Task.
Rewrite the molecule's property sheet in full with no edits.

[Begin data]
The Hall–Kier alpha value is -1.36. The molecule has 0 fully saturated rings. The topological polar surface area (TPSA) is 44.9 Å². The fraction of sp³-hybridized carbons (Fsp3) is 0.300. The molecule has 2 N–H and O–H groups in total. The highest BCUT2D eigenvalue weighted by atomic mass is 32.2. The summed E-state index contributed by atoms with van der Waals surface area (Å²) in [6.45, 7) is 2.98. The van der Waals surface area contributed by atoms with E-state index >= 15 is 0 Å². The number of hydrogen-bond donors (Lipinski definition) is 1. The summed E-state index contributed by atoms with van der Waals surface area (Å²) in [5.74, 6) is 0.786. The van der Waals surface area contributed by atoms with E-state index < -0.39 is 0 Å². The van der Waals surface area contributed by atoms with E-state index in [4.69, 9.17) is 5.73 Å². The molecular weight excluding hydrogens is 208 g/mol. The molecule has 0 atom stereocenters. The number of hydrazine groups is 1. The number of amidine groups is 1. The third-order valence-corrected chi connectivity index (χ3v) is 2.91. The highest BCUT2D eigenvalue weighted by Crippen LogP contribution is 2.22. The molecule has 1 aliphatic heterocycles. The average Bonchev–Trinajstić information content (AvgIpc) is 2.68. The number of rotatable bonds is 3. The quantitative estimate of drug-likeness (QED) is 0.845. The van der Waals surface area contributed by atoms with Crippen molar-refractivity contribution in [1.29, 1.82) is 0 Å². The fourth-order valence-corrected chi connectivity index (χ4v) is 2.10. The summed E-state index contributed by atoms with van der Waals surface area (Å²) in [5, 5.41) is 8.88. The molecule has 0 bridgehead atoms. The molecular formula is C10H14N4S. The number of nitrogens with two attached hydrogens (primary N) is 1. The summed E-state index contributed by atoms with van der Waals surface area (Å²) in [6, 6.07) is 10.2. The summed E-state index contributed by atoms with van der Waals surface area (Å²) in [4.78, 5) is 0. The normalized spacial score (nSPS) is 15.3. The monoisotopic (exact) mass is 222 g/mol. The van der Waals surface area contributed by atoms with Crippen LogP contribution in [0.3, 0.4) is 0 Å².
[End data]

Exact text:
The Hall–Kier alpha value is -1.36. The molecule has 0 fully saturated rings. The topological polar surface area (TPSA) is 44.9 Å². The fraction of sp³-hybridized carbons (Fsp3) is 0.300. The molecule has 2 N–H and O–H groups in total. The highest BCUT2D eigenvalue weighted by atomic mass is 32.2. The summed E-state index contributed by atoms with van der Waals surface area (Å²) in [6.45, 7) is 2.98. The van der Waals surface area contributed by atoms with E-state index >= 15 is 0 Å². The number of hydrogen-bond donors (Lipinski definition) is 1. The summed E-state index contributed by atoms with van der Waals surface area (Å²) in [5.74, 6) is 0.786. The van der Waals surface area contributed by atoms with E-state index < -0.39 is 0 Å². The van der Waals surface area contributed by atoms with E-state index in [4.69, 9.17) is 5.73 Å². The molecular weight excluding hydrogens is 208 g/mol. The molecule has 0 atom stereocenters. The number of hydrazine groups is 1. The number of amidine groups is 1. The third-order valence-corrected chi connectivity index (χ3v) is 2.91. The highest BCUT2D eigenvalue weighted by Crippen LogP contribution is 2.22. The molecule has 1 aliphatic heterocycles. The average Bonchev–Trinajstić information content (AvgIpc) is 2.68. The number of rotatable bonds is 3. The quantitative estimate of drug-likeness (QED) is 0.845. The van der Waals surface area contributed by atoms with Crippen molar-refractivity contribution in [1.29, 1.82) is 0 Å². The fourth-order valence-corrected chi connectivity index (χ4v) is 2.10. The summed E-state index contributed by atoms with van der Waals surface area (Å²) in [5, 5.41) is 8.88. The molecule has 0 bridgehead atoms. The molecular formula is C10H14N4S. The number of nitrogens with two attached hydrogens (primary N) is 1. The summed E-state index contributed by atoms with van der Waals surface area (Å²) in [6, 6.07) is 10.2. The summed E-state index contributed by atoms with van der Waals surface area (Å²) in [4.78, 5) is 0. The normalized spacial score (nSPS) is 15.3. The monoisotopic (exact) mass is 222 g/mol. The van der Waals surface area contributed by atoms with Crippen LogP contribution in [0.3, 0.4) is 0 Å².